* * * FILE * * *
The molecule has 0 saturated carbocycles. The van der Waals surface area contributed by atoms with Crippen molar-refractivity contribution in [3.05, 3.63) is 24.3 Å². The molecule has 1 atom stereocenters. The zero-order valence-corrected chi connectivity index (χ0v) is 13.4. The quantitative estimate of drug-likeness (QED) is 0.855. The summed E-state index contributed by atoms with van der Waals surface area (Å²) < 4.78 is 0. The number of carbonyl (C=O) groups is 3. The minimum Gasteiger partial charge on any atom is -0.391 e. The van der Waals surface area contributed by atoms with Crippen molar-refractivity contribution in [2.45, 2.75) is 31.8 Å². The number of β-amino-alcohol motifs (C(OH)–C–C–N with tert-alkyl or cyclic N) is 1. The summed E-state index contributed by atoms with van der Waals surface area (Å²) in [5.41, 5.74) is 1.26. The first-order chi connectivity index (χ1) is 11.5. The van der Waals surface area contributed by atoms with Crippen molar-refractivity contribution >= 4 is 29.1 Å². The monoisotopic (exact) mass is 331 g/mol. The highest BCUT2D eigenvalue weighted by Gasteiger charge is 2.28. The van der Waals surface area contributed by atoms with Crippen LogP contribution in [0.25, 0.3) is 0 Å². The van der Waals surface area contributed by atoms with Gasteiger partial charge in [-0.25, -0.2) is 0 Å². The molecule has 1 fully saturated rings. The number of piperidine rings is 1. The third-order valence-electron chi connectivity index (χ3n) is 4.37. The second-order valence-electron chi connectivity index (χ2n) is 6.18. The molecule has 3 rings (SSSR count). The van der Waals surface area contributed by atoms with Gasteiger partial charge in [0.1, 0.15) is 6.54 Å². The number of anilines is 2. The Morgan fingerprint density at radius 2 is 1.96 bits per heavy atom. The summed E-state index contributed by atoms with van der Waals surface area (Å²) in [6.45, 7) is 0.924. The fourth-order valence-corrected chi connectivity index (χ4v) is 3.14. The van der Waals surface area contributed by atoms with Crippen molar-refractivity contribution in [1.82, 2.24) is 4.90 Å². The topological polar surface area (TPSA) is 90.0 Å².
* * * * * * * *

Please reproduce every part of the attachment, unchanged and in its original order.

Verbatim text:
The molecule has 0 saturated carbocycles. The van der Waals surface area contributed by atoms with Crippen molar-refractivity contribution in [3.05, 3.63) is 24.3 Å². The molecule has 1 atom stereocenters. The zero-order valence-corrected chi connectivity index (χ0v) is 13.4. The quantitative estimate of drug-likeness (QED) is 0.855. The summed E-state index contributed by atoms with van der Waals surface area (Å²) < 4.78 is 0. The number of carbonyl (C=O) groups is 3. The minimum Gasteiger partial charge on any atom is -0.391 e. The van der Waals surface area contributed by atoms with Crippen molar-refractivity contribution in [2.45, 2.75) is 31.8 Å². The number of β-amino-alcohol motifs (C(OH)–C–C–N with tert-alkyl or cyclic N) is 1. The summed E-state index contributed by atoms with van der Waals surface area (Å²) in [5.41, 5.74) is 1.26. The first-order chi connectivity index (χ1) is 11.5. The van der Waals surface area contributed by atoms with Crippen molar-refractivity contribution >= 4 is 29.1 Å². The monoisotopic (exact) mass is 331 g/mol. The highest BCUT2D eigenvalue weighted by Gasteiger charge is 2.28. The van der Waals surface area contributed by atoms with Crippen LogP contribution in [0.25, 0.3) is 0 Å². The van der Waals surface area contributed by atoms with Gasteiger partial charge in [-0.25, -0.2) is 0 Å². The molecule has 1 fully saturated rings. The number of piperidine rings is 1. The third-order valence-electron chi connectivity index (χ3n) is 4.37. The second-order valence-electron chi connectivity index (χ2n) is 6.18. The molecule has 3 rings (SSSR count). The van der Waals surface area contributed by atoms with Gasteiger partial charge in [0.1, 0.15) is 6.54 Å². The number of anilines is 2. The Morgan fingerprint density at radius 2 is 1.96 bits per heavy atom. The summed E-state index contributed by atoms with van der Waals surface area (Å²) in [6.45, 7) is 0.924. The fourth-order valence-corrected chi connectivity index (χ4v) is 3.14. The van der Waals surface area contributed by atoms with Crippen molar-refractivity contribution in [1.82, 2.24) is 4.90 Å². The topological polar surface area (TPSA) is 90.0 Å².